Here's what the world looked like the last time the Dodgers and Astros met in the postseason
The year was 1981. President Carter finished up his lone term in the Oval Office and Ronald Reagan took over, ushering in an era of great hardcore punk bands.
Meanwhile, the Dodgers -- led by Ron Cey, Dusty Baker and a 20-year-old sensation by the name of Fernando Valenzuela -- reached the postseason on the strength of their first-half 36-21 record during the strike-shortened split season. They then went on to defeat the Yankees in six games for their first World Series title since 1965.
To get to that point, the Dodgers had to defeat the Houston Astros in the NLDS -- the first and, until Tuesday night when the World Series begins, only time they've faced off in the postseason. Though the Astros offense wasn't powerful -- no hitter topped 13 home runs in the regular season -- their rotation was loaded. The team had five starters finish with ERAs below 3, with Nolan Ryan leading the way at 1.69.
That rotation was nearly strong enough to get the team past the Dodgers. Houston took a 2-0 NLDS lead after Ryan threw a complete game to outduel Valenzuela in Game 1 and Denny Walling's 11th-inning RBI single gave the Astros a 1-0 victory in Game 2.
But the Dodgers would win the next three and closed out the series behind a complete game shutout from prankster Jerry Reuss in Game 5, defeating -- who else? -- Nolan Ryan.
You won't see many series-ending outs that are weirder than this one:
But what was going on in the rest of the world? Glad you asked.
The Brewers' Rollie Fingers and the Phillies' Mike Schmidt took home the AL and NL MVP Awards, while Fingers and Valenzuela would win their leagues' respective Cy Young Awards.
Meanwhile, one of the craziest baseball games of all-time was played that summer: On April 18, the Rochester Red Wings and the Pawtucket Red Sox started a historic and record-breaking 33-inning game.
Naturally, first pitch was already delayed by 30 minutes due to a problem with stadium lights. The game would then go until 4:07 a.m. when it was finally halted -- after players had reportedly burned broken bats and wooden benches for warmth -- with the final innings played on June 23. Wade Boggs collected four hits that day ... though he needed 12 at-bats to do it. And when he tied the game in the 21st inning not everyone was thrilled:
"A lot of people were saying, 'Yeah, yeah, we tied it, we tied it,'" Boggs recalled. "And then they said, 'Oh, no, what did you do? We could have gone home!'"
There were two players born in 1981 that have played this October: the Dodgers'
There were a few non-ballplayers born this year that have made an impact in the world, too, like Britney Spears, Justin Timberlake, Pitbull and, most importantly, Beyonce.
Want to empty out your savings account and head back in time? If you're trying to make a budget and see how far your money would go, you're in luck. Here are the average prices for some essentials:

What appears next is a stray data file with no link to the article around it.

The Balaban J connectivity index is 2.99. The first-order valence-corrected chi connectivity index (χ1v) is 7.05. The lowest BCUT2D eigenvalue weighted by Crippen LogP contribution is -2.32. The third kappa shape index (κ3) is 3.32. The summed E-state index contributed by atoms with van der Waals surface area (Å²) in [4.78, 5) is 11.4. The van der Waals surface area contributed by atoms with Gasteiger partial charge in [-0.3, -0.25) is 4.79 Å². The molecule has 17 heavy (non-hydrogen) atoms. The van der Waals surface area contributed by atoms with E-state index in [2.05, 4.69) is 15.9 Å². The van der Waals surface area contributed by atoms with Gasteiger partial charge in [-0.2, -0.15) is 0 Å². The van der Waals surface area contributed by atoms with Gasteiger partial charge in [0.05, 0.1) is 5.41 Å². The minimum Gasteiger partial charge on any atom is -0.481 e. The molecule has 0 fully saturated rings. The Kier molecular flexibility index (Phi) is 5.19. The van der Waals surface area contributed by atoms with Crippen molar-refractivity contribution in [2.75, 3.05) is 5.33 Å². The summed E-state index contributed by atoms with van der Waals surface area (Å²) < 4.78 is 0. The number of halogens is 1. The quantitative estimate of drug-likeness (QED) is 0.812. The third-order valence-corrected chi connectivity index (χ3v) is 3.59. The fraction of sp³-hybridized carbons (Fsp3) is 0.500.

(Current costs via Numbeo)
1981 was a banner year for movies, with the greatest hat-wearing, Nazi-destroying adventurer of all-time making his debut in "Indiana Jones and the Raiders of the Lost Ark."
The year was also defined by horror franchises: The second part of both the Jason and Michael Myers series both came out with "Friday the 13th Part 2" and "Halloween II," as well as "The Evil Dead" and "An American Werewolf in London."
However, none of these films won the Oscar for Best Picture: That honor belonged to the film about a bunch of guys running slowly on the beach, "Chariots of Fire."
If you're tired of hearing "Don't Stop Believing" every time you go out to karaoke, 1981 is your enemy. Journey's album "Escape" was released this year with the now infamous song as the lead track. It was also a big year for the Rolling Stones, who released "Tattoo You," that stayed on the Billboard music charts for 58 weeks, while REO Speedwagon's "Hi Infidelity" also proved massively popular.
However, Billboard's top single of the year belongs to Kim Carnes with the '80s pop jam, "Bette Davis Eyes."
Of course, the biggest piece of music news may have been the creation of MTV, which reshaped pop culture as we know it.
"Dallas" was the most watched show on TV, with an average rating of 28.4, which along with top-rated comedy "The Jeffersons" made CBS the king of network television this year.
As for new shows, "Dynasty" would go on to have the greatest impact, while the horrifying "Trollkins" -- described as a cross between "Dukes of Hazzard" and "Smurfs" -- also premiered.
What were the kids into? Wonder no more. "Star Wars" action figures were highly sought after, there was a Barbie perfume maker and, most terrifying of all, a "Krazy Clone Laboratory." That this toy didn't lead to a horrifying world of David Cronenberg-esque monsters is truly a miracle.